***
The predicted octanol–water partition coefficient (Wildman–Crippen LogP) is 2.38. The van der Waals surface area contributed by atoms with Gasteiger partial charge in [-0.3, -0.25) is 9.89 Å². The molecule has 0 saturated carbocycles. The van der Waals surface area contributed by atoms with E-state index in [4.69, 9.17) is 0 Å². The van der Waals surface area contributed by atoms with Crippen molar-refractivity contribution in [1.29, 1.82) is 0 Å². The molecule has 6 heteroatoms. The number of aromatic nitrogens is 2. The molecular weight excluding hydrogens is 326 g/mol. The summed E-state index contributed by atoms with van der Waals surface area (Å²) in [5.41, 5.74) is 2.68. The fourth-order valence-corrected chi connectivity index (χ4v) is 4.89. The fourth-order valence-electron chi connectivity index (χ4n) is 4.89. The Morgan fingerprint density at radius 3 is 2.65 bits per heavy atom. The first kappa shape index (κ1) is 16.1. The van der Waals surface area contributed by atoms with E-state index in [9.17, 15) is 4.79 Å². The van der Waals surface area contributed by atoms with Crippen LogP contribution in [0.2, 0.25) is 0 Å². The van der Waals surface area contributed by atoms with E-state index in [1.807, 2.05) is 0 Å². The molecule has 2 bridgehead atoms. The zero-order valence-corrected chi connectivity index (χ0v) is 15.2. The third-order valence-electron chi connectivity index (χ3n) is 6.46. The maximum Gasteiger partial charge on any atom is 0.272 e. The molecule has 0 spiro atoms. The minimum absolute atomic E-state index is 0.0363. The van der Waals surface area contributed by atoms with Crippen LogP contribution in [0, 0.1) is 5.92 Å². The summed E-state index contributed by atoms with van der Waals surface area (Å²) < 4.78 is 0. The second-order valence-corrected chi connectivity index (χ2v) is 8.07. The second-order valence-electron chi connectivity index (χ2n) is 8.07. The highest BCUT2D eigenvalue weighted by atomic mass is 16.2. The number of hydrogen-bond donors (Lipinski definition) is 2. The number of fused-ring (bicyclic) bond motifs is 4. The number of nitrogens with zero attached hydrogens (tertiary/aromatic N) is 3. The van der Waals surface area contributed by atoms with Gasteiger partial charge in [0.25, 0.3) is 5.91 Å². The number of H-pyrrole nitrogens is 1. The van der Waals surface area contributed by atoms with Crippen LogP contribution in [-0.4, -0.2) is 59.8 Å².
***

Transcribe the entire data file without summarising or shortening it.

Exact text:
The predicted octanol–water partition coefficient (Wildman–Crippen LogP) is 2.38. The van der Waals surface area contributed by atoms with Gasteiger partial charge in [-0.3, -0.25) is 9.89 Å². The molecule has 0 saturated carbocycles. The van der Waals surface area contributed by atoms with E-state index in [4.69, 9.17) is 0 Å². The van der Waals surface area contributed by atoms with Crippen molar-refractivity contribution in [1.29, 1.82) is 0 Å². The molecule has 6 heteroatoms. The number of aromatic nitrogens is 2. The molecular weight excluding hydrogens is 326 g/mol. The summed E-state index contributed by atoms with van der Waals surface area (Å²) in [5.41, 5.74) is 2.68. The fourth-order valence-corrected chi connectivity index (χ4v) is 4.89. The fourth-order valence-electron chi connectivity index (χ4n) is 4.89. The Morgan fingerprint density at radius 3 is 2.65 bits per heavy atom. The first kappa shape index (κ1) is 16.1. The van der Waals surface area contributed by atoms with E-state index in [9.17, 15) is 4.79 Å². The van der Waals surface area contributed by atoms with Crippen LogP contribution in [0.2, 0.25) is 0 Å². The van der Waals surface area contributed by atoms with E-state index in [1.807, 2.05) is 0 Å². The molecule has 2 bridgehead atoms. The zero-order valence-corrected chi connectivity index (χ0v) is 15.2. The third-order valence-electron chi connectivity index (χ3n) is 6.46. The maximum Gasteiger partial charge on any atom is 0.272 e. The molecule has 0 spiro atoms. The minimum absolute atomic E-state index is 0.0363. The van der Waals surface area contributed by atoms with Crippen LogP contribution in [0, 0.1) is 5.92 Å². The summed E-state index contributed by atoms with van der Waals surface area (Å²) < 4.78 is 0. The second-order valence-corrected chi connectivity index (χ2v) is 8.07. The second-order valence-electron chi connectivity index (χ2n) is 8.07. The highest BCUT2D eigenvalue weighted by atomic mass is 16.2. The number of hydrogen-bond donors (Lipinski definition) is 2. The number of fused-ring (bicyclic) bond motifs is 4. The number of nitrogens with zero attached hydrogens (tertiary/aromatic N) is 3. The van der Waals surface area contributed by atoms with Gasteiger partial charge in [0.25, 0.3) is 5.91 Å². The number of H-pyrrole nitrogens is 1. The van der Waals surface area contributed by atoms with Crippen LogP contribution in [-0.4, -0.2) is 59.8 Å².